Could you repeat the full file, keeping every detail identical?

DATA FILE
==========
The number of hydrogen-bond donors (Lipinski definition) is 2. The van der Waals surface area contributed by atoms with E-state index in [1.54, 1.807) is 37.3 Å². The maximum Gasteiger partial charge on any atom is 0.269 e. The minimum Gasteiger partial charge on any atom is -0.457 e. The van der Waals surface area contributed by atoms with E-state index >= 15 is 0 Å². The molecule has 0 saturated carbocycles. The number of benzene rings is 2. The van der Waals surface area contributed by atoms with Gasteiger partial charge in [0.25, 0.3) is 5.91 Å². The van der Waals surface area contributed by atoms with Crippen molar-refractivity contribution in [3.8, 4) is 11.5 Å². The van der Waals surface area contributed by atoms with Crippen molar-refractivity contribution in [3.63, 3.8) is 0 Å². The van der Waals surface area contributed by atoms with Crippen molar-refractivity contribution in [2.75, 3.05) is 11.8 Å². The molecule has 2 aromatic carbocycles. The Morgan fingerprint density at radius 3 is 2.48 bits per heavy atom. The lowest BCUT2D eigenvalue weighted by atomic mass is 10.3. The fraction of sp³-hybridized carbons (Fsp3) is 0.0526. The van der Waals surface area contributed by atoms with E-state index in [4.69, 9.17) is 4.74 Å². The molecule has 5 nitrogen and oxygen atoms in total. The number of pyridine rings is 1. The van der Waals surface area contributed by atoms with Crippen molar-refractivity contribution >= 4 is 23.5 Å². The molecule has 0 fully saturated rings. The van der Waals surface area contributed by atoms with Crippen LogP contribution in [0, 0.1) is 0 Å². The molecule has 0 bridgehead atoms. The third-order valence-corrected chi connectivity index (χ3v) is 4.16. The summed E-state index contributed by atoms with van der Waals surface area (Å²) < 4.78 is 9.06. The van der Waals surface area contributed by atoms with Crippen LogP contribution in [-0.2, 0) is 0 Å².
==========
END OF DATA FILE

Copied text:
The number of hydrogen-bond donors (Lipinski definition) is 2. The van der Waals surface area contributed by atoms with E-state index in [1.54, 1.807) is 37.3 Å². The maximum Gasteiger partial charge on any atom is 0.269 e. The minimum Gasteiger partial charge on any atom is -0.457 e. The van der Waals surface area contributed by atoms with E-state index >= 15 is 0 Å². The molecule has 0 saturated carbocycles. The number of benzene rings is 2. The van der Waals surface area contributed by atoms with Gasteiger partial charge in [0.25, 0.3) is 5.91 Å². The van der Waals surface area contributed by atoms with Crippen molar-refractivity contribution in [3.8, 4) is 11.5 Å². The van der Waals surface area contributed by atoms with Crippen molar-refractivity contribution in [3.63, 3.8) is 0 Å². The van der Waals surface area contributed by atoms with Crippen molar-refractivity contribution in [2.75, 3.05) is 11.8 Å². The molecule has 2 aromatic carbocycles. The Morgan fingerprint density at radius 3 is 2.48 bits per heavy atom. The lowest BCUT2D eigenvalue weighted by atomic mass is 10.3. The fraction of sp³-hybridized carbons (Fsp3) is 0.0526. The van der Waals surface area contributed by atoms with E-state index in [4.69, 9.17) is 4.74 Å². The molecule has 5 nitrogen and oxygen atoms in total. The number of pyridine rings is 1. The van der Waals surface area contributed by atoms with Crippen molar-refractivity contribution >= 4 is 23.5 Å². The molecule has 0 fully saturated rings. The van der Waals surface area contributed by atoms with Crippen LogP contribution in [0, 0.1) is 0 Å². The molecule has 0 bridgehead atoms. The third-order valence-corrected chi connectivity index (χ3v) is 4.16. The summed E-state index contributed by atoms with van der Waals surface area (Å²) < 4.78 is 9.06. The van der Waals surface area contributed by atoms with Crippen LogP contribution in [-0.2, 0) is 0 Å².